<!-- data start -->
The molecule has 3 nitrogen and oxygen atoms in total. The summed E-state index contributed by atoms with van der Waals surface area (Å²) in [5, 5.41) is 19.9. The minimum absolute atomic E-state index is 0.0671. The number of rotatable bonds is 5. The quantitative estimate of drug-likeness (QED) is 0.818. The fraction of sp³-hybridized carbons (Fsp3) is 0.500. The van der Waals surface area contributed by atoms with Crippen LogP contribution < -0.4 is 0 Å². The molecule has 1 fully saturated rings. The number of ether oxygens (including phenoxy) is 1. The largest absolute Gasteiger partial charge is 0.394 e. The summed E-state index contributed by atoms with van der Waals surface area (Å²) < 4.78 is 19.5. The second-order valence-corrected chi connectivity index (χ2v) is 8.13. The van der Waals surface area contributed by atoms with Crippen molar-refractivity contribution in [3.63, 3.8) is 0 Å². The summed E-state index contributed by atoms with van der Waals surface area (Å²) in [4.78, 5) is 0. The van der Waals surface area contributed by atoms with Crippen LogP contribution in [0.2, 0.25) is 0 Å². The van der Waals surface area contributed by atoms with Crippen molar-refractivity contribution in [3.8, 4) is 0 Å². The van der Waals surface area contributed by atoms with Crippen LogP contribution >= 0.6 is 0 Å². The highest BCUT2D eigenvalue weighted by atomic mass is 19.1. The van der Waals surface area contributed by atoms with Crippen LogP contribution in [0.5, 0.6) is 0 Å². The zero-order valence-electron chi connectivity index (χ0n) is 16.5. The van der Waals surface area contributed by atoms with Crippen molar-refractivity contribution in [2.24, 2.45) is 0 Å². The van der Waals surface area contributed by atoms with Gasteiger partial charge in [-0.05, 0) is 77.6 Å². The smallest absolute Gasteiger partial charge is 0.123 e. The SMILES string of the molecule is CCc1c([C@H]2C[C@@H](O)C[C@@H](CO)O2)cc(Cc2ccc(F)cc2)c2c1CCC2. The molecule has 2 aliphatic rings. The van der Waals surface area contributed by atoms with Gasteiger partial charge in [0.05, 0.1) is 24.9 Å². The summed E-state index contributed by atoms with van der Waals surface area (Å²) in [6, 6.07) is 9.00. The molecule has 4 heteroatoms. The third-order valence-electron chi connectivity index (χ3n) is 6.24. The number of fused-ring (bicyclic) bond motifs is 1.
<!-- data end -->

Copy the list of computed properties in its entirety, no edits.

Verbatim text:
The molecule has 3 nitrogen and oxygen atoms in total. The summed E-state index contributed by atoms with van der Waals surface area (Å²) in [5, 5.41) is 19.9. The minimum absolute atomic E-state index is 0.0671. The number of rotatable bonds is 5. The quantitative estimate of drug-likeness (QED) is 0.818. The fraction of sp³-hybridized carbons (Fsp3) is 0.500. The van der Waals surface area contributed by atoms with Crippen LogP contribution < -0.4 is 0 Å². The molecule has 1 fully saturated rings. The number of ether oxygens (including phenoxy) is 1. The largest absolute Gasteiger partial charge is 0.394 e. The summed E-state index contributed by atoms with van der Waals surface area (Å²) < 4.78 is 19.5. The second-order valence-corrected chi connectivity index (χ2v) is 8.13. The van der Waals surface area contributed by atoms with Crippen molar-refractivity contribution in [3.63, 3.8) is 0 Å². The summed E-state index contributed by atoms with van der Waals surface area (Å²) in [4.78, 5) is 0. The van der Waals surface area contributed by atoms with Crippen LogP contribution in [0.2, 0.25) is 0 Å². The van der Waals surface area contributed by atoms with Crippen molar-refractivity contribution in [3.8, 4) is 0 Å². The van der Waals surface area contributed by atoms with Crippen LogP contribution >= 0.6 is 0 Å². The highest BCUT2D eigenvalue weighted by atomic mass is 19.1. The van der Waals surface area contributed by atoms with Crippen LogP contribution in [0.5, 0.6) is 0 Å². The zero-order valence-electron chi connectivity index (χ0n) is 16.5. The van der Waals surface area contributed by atoms with Crippen molar-refractivity contribution in [2.24, 2.45) is 0 Å². The van der Waals surface area contributed by atoms with Gasteiger partial charge in [-0.05, 0) is 77.6 Å². The smallest absolute Gasteiger partial charge is 0.123 e. The SMILES string of the molecule is CCc1c([C@H]2C[C@@H](O)C[C@@H](CO)O2)cc(Cc2ccc(F)cc2)c2c1CCC2. The molecule has 2 aliphatic rings. The van der Waals surface area contributed by atoms with Gasteiger partial charge in [0.05, 0.1) is 24.9 Å². The summed E-state index contributed by atoms with van der Waals surface area (Å²) in [6, 6.07) is 9.00. The molecule has 4 heteroatoms. The third-order valence-electron chi connectivity index (χ3n) is 6.24. The number of fused-ring (bicyclic) bond motifs is 1.